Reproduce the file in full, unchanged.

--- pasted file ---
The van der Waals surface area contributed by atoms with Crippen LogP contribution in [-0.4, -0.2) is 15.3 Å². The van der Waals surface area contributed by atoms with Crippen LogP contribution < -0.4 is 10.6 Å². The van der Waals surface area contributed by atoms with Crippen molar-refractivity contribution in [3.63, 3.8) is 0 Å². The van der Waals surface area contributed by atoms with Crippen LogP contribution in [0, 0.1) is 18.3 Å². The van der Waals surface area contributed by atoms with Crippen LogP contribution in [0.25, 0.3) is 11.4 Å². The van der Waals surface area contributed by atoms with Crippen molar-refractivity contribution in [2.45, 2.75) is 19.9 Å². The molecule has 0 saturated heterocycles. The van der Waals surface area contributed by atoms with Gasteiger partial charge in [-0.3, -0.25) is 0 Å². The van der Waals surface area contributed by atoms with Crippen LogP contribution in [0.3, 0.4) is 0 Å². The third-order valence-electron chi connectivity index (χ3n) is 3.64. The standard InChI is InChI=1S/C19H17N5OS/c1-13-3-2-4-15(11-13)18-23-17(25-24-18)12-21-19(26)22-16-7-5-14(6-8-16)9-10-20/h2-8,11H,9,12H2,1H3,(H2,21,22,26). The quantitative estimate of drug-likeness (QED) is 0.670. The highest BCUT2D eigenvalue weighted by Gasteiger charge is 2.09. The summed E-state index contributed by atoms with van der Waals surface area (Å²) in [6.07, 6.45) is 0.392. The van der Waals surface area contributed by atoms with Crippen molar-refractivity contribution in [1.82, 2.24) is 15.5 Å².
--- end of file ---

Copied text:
The van der Waals surface area contributed by atoms with Crippen LogP contribution in [-0.4, -0.2) is 15.3 Å². The van der Waals surface area contributed by atoms with Crippen LogP contribution < -0.4 is 10.6 Å². The van der Waals surface area contributed by atoms with Crippen molar-refractivity contribution in [3.63, 3.8) is 0 Å². The van der Waals surface area contributed by atoms with Crippen LogP contribution in [0, 0.1) is 18.3 Å². The van der Waals surface area contributed by atoms with Crippen LogP contribution in [0.25, 0.3) is 11.4 Å². The van der Waals surface area contributed by atoms with Crippen molar-refractivity contribution in [2.45, 2.75) is 19.9 Å². The molecule has 0 saturated heterocycles. The van der Waals surface area contributed by atoms with Gasteiger partial charge in [-0.3, -0.25) is 0 Å². The van der Waals surface area contributed by atoms with Crippen LogP contribution in [0.3, 0.4) is 0 Å². The third-order valence-electron chi connectivity index (χ3n) is 3.64. The standard InChI is InChI=1S/C19H17N5OS/c1-13-3-2-4-15(11-13)18-23-17(25-24-18)12-21-19(26)22-16-7-5-14(6-8-16)9-10-20/h2-8,11H,9,12H2,1H3,(H2,21,22,26). The quantitative estimate of drug-likeness (QED) is 0.670. The highest BCUT2D eigenvalue weighted by Gasteiger charge is 2.09. The summed E-state index contributed by atoms with van der Waals surface area (Å²) in [6.07, 6.45) is 0.392. The van der Waals surface area contributed by atoms with Crippen molar-refractivity contribution in [1.82, 2.24) is 15.5 Å².